Senate Debates U.S. Troop Withdrawl from Iraq
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KWAME HOLMAN: With the mounting military and civilian death toll in Iraq and the cost of the war continuing to rise, polls show the American public increasingly is uncomfortable with the direction of the conflict.
Hoping to capitalize on that sentiment five months before the midterm elections, Senate Democrats this week are highlighting the administration’s post-war mistakes and calling for President Bush to begin pulling American troops out of Iraq this year.
Illinois’ Dick Durbin.
SEN. DICK DURBIN (D), Illinois: What was promised to the American people to be a rather uncomplicated effort by America to rid Iraq of a dictator has turned out to be a war that has gone on for more than three years with no end in sight.
KWAME HOLMAN: However, Senate Democrats differ over what course to propose. Most are expected to rally behind a non-binding proposal, crafted by Michigan’s Carl Levin and Rhode Island’s Jack Reed, that says the Bush administration should begin a phased redeployment of forces from Iraq this year.
SEN. JACK REED (D), Rhode Island: We have to send a strong signal to the government of Iraq that they must take their future in their own hands, that they must make difficult choices about their constitution, about sharing political power, about eliminating sectarian elements from their security forces, and a host of other difficult problems.
This rests upon the fundamental, I think, reality of the situation: Ultimately, it will be the Iraqis who stabilize their country and reform their country. We can help; we have helped; but it is up to them, and it must begin now.
Democrats want a specific date
KWAME HOLMAN: But a handful of Democrats, led by John Kerry of Massachusetts and Russ Feingold of Wisconsin, is pushing a stronger position with a date specific, requiring United States forces be withdrawn from Iraq by July 1, 2007.
SEN. RUSS FEINGOLD (D), Wisconsin: This amendment is something that I think represents, not only the views of the senator from Massachusetts and myself, but the views of the majority of the American people, which they have come to in a very painful way.
KWAME HOLMAN: Senate Republicans, meanwhile, say they have enjoyed watching Democrats debate their differences and have issued a stream of press releases and jabs in the Democrats' direction.
SEN. MITCH MCCONNELL (R), Kentucky: It's been interesting to watch the Democrats debate among themselves exactly what position they might have. I think you will see demonstrated that Republicans are largely unified.
Parties have eye on elections
KWAME HOLMAN: Republicans, too, have an eye on the November elections and they're trying to paint Democrats as weak on national security.
SEN. BILL FRIST (R-TN), Senate Majority Leader: If we break our promise and cut and run, as some would have it do, the implications could be catastrophic.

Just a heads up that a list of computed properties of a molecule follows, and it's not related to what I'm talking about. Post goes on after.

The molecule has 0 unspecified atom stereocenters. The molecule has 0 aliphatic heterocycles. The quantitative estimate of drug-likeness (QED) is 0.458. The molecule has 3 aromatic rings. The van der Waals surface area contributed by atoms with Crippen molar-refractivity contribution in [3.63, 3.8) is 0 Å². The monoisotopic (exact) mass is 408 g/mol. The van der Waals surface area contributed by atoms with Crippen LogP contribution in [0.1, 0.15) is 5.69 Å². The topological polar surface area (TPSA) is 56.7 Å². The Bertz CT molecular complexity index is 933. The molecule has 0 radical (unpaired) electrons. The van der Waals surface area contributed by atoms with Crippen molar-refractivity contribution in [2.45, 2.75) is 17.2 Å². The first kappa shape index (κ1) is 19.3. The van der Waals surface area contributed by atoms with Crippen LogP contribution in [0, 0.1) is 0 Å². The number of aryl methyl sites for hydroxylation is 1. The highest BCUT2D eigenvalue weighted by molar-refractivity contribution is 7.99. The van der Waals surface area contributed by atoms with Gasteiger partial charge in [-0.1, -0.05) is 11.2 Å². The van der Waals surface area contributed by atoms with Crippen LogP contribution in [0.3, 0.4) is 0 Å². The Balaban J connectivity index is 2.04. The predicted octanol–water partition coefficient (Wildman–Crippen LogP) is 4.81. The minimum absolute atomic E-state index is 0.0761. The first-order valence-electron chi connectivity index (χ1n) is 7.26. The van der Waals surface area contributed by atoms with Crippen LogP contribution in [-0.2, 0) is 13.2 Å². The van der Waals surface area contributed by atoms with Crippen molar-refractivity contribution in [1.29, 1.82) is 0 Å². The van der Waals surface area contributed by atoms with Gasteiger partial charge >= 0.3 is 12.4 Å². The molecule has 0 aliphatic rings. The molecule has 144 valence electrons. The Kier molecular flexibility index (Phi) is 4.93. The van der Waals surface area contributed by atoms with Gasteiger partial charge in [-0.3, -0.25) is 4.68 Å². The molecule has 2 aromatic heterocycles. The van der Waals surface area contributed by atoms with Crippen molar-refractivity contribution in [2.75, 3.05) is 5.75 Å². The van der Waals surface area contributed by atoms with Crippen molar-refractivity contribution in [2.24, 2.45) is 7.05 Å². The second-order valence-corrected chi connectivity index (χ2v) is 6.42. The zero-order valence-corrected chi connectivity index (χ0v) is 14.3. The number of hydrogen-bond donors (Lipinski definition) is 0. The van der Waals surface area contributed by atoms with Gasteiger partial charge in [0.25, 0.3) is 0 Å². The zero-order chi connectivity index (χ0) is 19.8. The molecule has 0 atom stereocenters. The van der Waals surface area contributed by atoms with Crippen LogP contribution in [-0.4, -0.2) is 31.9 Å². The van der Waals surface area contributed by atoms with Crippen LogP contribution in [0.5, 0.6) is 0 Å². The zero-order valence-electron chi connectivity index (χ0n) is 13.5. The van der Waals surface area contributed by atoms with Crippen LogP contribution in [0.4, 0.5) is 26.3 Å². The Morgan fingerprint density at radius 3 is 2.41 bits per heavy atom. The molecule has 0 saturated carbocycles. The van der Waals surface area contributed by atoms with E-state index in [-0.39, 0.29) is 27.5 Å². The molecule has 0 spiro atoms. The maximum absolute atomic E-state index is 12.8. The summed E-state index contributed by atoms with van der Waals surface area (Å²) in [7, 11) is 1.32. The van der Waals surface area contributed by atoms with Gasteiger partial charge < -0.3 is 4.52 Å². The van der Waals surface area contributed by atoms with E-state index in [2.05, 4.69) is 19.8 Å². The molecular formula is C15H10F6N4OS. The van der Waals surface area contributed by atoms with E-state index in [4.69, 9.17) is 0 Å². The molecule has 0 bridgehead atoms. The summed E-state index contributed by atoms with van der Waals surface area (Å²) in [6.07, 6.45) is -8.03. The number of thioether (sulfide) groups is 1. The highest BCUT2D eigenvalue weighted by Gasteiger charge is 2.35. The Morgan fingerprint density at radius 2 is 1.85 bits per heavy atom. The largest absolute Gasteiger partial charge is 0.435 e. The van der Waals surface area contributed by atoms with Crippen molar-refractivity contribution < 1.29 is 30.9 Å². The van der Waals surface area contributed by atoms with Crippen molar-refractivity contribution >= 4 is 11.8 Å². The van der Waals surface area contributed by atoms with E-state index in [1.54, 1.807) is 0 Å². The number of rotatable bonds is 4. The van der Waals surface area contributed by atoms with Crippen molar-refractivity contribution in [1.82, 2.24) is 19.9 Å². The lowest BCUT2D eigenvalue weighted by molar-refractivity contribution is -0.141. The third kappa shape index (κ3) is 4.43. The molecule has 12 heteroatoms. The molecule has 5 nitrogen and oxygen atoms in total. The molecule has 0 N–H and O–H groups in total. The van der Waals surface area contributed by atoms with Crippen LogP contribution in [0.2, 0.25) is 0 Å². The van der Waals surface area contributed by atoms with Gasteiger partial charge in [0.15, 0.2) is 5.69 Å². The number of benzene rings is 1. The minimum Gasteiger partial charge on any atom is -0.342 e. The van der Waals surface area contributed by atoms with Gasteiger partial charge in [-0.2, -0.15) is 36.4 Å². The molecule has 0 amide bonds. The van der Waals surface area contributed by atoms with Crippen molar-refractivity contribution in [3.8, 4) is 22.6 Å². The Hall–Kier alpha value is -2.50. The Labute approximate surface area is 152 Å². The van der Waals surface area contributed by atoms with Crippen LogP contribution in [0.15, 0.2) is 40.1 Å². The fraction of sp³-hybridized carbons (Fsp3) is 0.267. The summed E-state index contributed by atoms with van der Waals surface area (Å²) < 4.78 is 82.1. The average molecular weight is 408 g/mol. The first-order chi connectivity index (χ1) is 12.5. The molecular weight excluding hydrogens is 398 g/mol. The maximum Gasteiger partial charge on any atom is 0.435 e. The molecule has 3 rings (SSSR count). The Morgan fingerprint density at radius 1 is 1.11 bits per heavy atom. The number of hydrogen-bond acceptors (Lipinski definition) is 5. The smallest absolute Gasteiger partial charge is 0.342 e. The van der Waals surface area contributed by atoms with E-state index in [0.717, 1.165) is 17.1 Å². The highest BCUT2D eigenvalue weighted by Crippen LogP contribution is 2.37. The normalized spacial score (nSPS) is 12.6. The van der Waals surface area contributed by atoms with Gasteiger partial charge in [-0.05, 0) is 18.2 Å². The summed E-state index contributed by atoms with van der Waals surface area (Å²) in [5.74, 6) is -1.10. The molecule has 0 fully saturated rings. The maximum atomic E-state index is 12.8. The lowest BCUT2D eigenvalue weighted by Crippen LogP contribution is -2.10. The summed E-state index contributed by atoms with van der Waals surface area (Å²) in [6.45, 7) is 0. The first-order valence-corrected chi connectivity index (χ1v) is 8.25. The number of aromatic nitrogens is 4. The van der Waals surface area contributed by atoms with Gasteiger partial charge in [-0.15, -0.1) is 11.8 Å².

SEN. JOHN CORNYN (R), Texas: It appears that they have no unifying position and they have no plan to lead to victory in Iraq or to lead the American people during one of the toughest fights that our nation has ever endured.
Democrats responded to attacks
KWAME HOLMAN: New York's Hillary Clinton responded to the Republican attacks.
SEN. HILLARY CLINTON (D), New York: They choose to tar all who disagree with an open-ended, unconditional commitment as unpatriotic, as waving the white flag of surrender. They may not have a war strategy, but they do have an election strategy. This is the road they took America down in 2002; it was a dead-end for our country then, and it's a dead-end now.
KWAME HOLMAN: Senator Clinton, whose potential presidential aspirations have brought added attention to her position on the war, distanced herself from John Kerry's date-specific resolution, choosing to support the broadly-worded Levin-Reed proposal.
But Minority Leader Harry Reid discounted the Democrats' differences when he met with reporters yesterday.
SEN. HARRY REID (D-NV), Senate Minority Leader: One thing Democrats agree on is this war has taken too long; it's too expensive; and costs too many lives; and too many soldiers injured.
We all agree there should be a change in the course of the war. We all agree that there should be a redeployment, starting sooner rather than later.
"Destructive for the Iraqi people"
KWAME HOLMAN: Arizona Republican Jon Kyl later countered Reid's logic, arguing either of the Democratic plans would harm not only the Iraqi people, but the wider U.S. effort against terrorism.
SEN. JON KYL (R), Arizona: So these concepts, whether it's an immediate withdrawal or simply the beginning of a phased withdrawal this year, with the president being required to submit a plan for complete withdrawal by the end of next year, are all part and parcel of the same thing, a message to the enemy: We are leaving. Here is our timetable for our leaving. All you have to do is wait until we're gone and then it's yours for the taking.
And that's not just destructive for the Iraqi people, Mr. President; the whole point of it is it's destructive for our entire policy in winning the war against the terrorists.
KWAME HOLMAN: Both Democratic resolutions are expected to be voted on tomorrow.